London Oratory School Defends Admissions Policy in High Court
Saying that altering its faith-based criteria will damage the school ethos



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Fulham's London Oratory School has appeared at the High Court this week to defend its admissions policy.

Last year the Office the Schools Adjudicator backed a complaint by the British Humanist Association to rule that the Oratory School breached the Admissions Code.

The Seagrave Road Roman Catholic school's policy uses a grid system to score potential pupils against eight mainly religious criteria, including whether parents spend at least three years on church duties, for example singing in the choir, arranging flowers or voluntary work.

In August 2014, following an objection by the British Humanist Association, the OSA ruled that elements of the policy broke a section of the official admissions code intended to stop parents obtaining places by giving practical or financial support to schools or associated bodies such as churches.

The adjudicator said the school’s "service" criterion requiring three years' service by an applicant or their family "will favour those parents who are good at planning ahead and who are sufficiently well organised to identify the admission criteria, who ensure that they undertake the necessary activities and who keep sufficient records to be able to evidence that they have done this."

However, this week at the High Court, the school claimed that the adjudicator, Dr Bryan Slater, far exceeded the concerns of the original complaint to make a “sustained ‘root and branch’” attack upon its admissions criteria for 2014 and 2015.

London Oratory, which is seriously oversubscribed and is consistently one of the best performing schools in the borough, said that faith-related criteria such as asking to see parents’ baptismal certificates helped it to preserve its Catholic ethos.

It accused Dr Slater of making "basic errors of reasoning" to determine that those admissions criteria discriminated against minority and less-well off children and said that in many places he fundamentally misunderstood the school's criteria.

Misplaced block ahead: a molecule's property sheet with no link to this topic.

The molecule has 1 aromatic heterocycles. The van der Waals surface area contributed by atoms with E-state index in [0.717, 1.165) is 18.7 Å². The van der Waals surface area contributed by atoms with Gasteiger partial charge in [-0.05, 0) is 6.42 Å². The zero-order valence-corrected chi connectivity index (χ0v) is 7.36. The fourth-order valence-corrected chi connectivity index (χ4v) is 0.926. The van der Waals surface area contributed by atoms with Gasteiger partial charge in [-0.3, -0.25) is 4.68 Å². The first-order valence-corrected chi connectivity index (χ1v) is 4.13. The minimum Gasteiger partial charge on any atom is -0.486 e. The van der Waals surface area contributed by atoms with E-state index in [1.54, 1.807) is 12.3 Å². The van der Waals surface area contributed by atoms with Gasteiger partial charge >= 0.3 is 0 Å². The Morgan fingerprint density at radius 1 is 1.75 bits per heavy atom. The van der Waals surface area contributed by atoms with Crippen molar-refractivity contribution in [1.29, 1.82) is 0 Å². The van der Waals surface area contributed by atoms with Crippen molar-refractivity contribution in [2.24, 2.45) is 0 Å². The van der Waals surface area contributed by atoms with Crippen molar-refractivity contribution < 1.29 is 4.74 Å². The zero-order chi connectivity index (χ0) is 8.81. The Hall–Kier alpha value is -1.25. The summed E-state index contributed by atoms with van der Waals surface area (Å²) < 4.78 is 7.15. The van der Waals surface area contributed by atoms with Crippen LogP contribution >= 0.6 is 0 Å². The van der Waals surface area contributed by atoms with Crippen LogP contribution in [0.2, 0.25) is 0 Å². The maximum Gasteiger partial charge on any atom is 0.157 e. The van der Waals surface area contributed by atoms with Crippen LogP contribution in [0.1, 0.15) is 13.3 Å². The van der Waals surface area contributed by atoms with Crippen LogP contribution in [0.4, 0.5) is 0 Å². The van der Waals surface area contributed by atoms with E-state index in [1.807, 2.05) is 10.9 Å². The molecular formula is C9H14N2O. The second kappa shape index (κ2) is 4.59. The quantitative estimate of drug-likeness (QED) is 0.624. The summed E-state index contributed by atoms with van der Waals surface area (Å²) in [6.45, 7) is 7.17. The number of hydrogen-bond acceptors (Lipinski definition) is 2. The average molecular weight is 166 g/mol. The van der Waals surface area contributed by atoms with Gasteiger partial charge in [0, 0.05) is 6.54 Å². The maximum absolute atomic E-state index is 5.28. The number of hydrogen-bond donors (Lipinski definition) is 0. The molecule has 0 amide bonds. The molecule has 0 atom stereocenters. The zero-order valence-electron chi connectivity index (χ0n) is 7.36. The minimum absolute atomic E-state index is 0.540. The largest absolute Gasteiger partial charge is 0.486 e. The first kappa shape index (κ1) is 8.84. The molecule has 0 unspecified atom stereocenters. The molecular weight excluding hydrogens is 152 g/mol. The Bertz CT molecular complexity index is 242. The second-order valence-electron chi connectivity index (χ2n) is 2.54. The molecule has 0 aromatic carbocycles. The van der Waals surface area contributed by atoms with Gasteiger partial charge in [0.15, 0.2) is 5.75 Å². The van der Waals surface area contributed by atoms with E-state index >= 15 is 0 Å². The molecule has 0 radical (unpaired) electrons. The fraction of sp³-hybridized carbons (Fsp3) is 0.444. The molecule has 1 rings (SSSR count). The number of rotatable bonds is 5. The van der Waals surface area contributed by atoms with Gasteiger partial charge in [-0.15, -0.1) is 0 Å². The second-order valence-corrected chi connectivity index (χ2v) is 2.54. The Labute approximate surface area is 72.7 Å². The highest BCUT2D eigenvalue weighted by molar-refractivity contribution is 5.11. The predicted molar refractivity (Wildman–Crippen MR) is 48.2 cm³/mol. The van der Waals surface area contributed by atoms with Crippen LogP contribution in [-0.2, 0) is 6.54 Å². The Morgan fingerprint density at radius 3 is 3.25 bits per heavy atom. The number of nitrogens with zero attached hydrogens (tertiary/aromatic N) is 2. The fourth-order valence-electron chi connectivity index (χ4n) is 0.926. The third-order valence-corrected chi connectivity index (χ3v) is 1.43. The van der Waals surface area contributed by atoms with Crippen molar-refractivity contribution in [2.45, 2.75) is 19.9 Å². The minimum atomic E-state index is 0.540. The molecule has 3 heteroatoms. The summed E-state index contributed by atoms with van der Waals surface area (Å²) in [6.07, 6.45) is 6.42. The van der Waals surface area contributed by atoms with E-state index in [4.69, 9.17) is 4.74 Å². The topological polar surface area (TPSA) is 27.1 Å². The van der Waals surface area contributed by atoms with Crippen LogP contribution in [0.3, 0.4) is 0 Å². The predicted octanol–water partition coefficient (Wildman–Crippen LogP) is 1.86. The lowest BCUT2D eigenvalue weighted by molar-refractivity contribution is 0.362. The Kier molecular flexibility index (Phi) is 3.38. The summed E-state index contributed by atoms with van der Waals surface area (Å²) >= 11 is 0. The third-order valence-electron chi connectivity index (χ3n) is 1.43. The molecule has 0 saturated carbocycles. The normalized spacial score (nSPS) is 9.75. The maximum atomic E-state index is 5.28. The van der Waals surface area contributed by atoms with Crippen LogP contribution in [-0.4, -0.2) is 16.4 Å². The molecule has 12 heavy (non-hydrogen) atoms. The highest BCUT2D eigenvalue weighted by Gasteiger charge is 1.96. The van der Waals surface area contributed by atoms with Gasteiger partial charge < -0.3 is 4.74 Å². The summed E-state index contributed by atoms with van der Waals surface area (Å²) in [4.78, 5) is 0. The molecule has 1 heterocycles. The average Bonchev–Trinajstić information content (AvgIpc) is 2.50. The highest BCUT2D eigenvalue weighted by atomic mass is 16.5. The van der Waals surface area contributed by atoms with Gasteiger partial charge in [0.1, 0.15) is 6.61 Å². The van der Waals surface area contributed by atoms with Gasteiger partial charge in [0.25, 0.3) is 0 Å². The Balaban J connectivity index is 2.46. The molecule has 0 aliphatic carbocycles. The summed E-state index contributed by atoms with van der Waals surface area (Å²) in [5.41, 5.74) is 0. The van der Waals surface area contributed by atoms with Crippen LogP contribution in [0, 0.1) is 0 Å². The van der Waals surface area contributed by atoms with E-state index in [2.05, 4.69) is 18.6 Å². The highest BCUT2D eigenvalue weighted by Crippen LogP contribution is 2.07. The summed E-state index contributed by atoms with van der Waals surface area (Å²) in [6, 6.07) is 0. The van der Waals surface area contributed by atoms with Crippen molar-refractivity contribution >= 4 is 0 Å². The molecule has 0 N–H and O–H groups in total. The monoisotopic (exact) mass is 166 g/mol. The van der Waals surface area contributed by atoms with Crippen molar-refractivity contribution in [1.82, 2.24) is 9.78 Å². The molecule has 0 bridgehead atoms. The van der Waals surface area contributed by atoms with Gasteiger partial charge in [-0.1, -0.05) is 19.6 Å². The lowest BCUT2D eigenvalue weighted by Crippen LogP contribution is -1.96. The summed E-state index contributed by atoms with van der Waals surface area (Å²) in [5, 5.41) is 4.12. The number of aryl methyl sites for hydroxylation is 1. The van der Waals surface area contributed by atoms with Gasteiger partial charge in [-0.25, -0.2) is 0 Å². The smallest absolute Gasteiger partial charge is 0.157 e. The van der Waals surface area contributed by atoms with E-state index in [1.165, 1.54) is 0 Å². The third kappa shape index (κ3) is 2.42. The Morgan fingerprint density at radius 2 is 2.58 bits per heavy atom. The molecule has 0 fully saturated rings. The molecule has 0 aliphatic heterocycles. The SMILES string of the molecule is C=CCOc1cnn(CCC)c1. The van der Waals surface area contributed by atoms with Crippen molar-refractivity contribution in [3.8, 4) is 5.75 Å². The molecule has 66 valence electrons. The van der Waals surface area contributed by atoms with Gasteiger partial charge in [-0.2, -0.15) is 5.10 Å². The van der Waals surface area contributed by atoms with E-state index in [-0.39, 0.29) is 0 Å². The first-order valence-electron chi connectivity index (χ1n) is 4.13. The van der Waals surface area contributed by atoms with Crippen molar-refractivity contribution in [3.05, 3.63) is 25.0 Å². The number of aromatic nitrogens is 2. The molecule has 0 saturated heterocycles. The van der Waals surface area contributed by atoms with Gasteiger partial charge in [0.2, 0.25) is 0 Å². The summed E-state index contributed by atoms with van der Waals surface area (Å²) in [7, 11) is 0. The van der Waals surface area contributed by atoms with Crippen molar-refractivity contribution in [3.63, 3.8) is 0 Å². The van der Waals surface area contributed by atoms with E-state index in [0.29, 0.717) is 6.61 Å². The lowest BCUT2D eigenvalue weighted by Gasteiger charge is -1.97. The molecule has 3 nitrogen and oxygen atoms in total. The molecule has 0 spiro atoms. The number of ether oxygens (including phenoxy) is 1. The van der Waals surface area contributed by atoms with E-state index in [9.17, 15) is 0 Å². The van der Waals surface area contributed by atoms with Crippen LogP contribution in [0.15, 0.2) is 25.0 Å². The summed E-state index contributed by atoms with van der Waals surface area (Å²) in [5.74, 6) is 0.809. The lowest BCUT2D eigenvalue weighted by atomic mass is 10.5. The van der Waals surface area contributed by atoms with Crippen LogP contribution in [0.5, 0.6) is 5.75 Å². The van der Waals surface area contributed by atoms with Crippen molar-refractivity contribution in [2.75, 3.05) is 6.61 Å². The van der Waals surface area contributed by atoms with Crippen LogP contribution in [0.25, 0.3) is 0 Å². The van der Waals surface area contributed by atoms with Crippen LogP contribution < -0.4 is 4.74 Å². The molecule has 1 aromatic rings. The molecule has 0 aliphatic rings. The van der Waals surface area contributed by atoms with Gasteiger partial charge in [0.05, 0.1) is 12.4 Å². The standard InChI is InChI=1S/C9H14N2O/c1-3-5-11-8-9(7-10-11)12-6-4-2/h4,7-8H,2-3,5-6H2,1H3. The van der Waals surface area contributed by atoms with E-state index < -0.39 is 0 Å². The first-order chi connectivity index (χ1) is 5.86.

Charles Béar QC, who is representing the school, told Mr Justice Cobb: " The school view is that altering the
faith-based criteria will alter the composition of the intake and damage the school ethos."

In addition, the school argued that faith-based oversubscription criteria actually made the school more diverse, because it resulted in students being recruited from a wider geographical spread.

It acknowledged that the school’s ethnic diversity was lower than that of neighbouring Catholic schools but argued this was because of its particular religious tradition, its reputation for Latin teaching and traditional Church music.

London Oratory has changed its 2015 admissions policy to reflect the OSA’s judgement, but now seeks clarification on whether these revised arrangements for 2016 are lawful.

Ahead of the hearing, British Humanist Association Campaigns Manager Richy Thompson said:" The degree to which the London Oratory’s admissions criteria have both ethnically and socio-economically skewed its intake is appalling, and the Schools Adjudicator was right to find against it.

"It is amongst  the ten most socio-economically selective state secondary schools in the country, taking just 6% of pupils eligible for school meals compared to 36% locally. We hope the High Court will uphold the adjudicator’s decision."

The hearing continues.

March 27, 2015